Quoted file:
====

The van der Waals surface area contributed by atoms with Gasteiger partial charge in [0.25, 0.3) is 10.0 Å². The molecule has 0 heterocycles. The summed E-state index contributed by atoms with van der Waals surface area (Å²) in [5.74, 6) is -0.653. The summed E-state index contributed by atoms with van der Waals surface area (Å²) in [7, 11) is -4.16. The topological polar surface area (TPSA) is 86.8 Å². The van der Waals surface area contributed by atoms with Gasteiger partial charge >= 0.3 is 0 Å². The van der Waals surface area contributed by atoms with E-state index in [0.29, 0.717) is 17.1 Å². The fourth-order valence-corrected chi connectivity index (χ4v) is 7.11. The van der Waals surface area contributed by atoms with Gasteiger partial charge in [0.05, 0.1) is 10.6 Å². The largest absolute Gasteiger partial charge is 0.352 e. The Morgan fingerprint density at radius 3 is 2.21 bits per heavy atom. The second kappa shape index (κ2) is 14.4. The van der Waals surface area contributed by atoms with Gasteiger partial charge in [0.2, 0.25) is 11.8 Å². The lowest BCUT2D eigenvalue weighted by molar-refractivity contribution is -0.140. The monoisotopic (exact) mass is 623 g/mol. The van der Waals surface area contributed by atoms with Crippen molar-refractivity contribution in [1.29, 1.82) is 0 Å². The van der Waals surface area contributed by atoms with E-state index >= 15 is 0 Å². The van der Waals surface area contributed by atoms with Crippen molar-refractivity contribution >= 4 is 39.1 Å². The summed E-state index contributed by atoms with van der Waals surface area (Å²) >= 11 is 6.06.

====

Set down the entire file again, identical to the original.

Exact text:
The van der Waals surface area contributed by atoms with Gasteiger partial charge in [0.25, 0.3) is 10.0 Å². The molecule has 0 heterocycles. The summed E-state index contributed by atoms with van der Waals surface area (Å²) in [5.74, 6) is -0.653. The summed E-state index contributed by atoms with van der Waals surface area (Å²) in [7, 11) is -4.16. The topological polar surface area (TPSA) is 86.8 Å². The van der Waals surface area contributed by atoms with Gasteiger partial charge >= 0.3 is 0 Å². The van der Waals surface area contributed by atoms with E-state index in [0.29, 0.717) is 17.1 Å². The fourth-order valence-corrected chi connectivity index (χ4v) is 7.11. The van der Waals surface area contributed by atoms with Gasteiger partial charge in [0.05, 0.1) is 10.6 Å². The largest absolute Gasteiger partial charge is 0.352 e. The Morgan fingerprint density at radius 3 is 2.21 bits per heavy atom. The second kappa shape index (κ2) is 14.4. The van der Waals surface area contributed by atoms with Gasteiger partial charge in [0.2, 0.25) is 11.8 Å². The lowest BCUT2D eigenvalue weighted by molar-refractivity contribution is -0.140. The monoisotopic (exact) mass is 623 g/mol. The van der Waals surface area contributed by atoms with Crippen molar-refractivity contribution in [1.29, 1.82) is 0 Å². The van der Waals surface area contributed by atoms with E-state index >= 15 is 0 Å². The van der Waals surface area contributed by atoms with Crippen molar-refractivity contribution >= 4 is 39.1 Å². The summed E-state index contributed by atoms with van der Waals surface area (Å²) >= 11 is 6.06.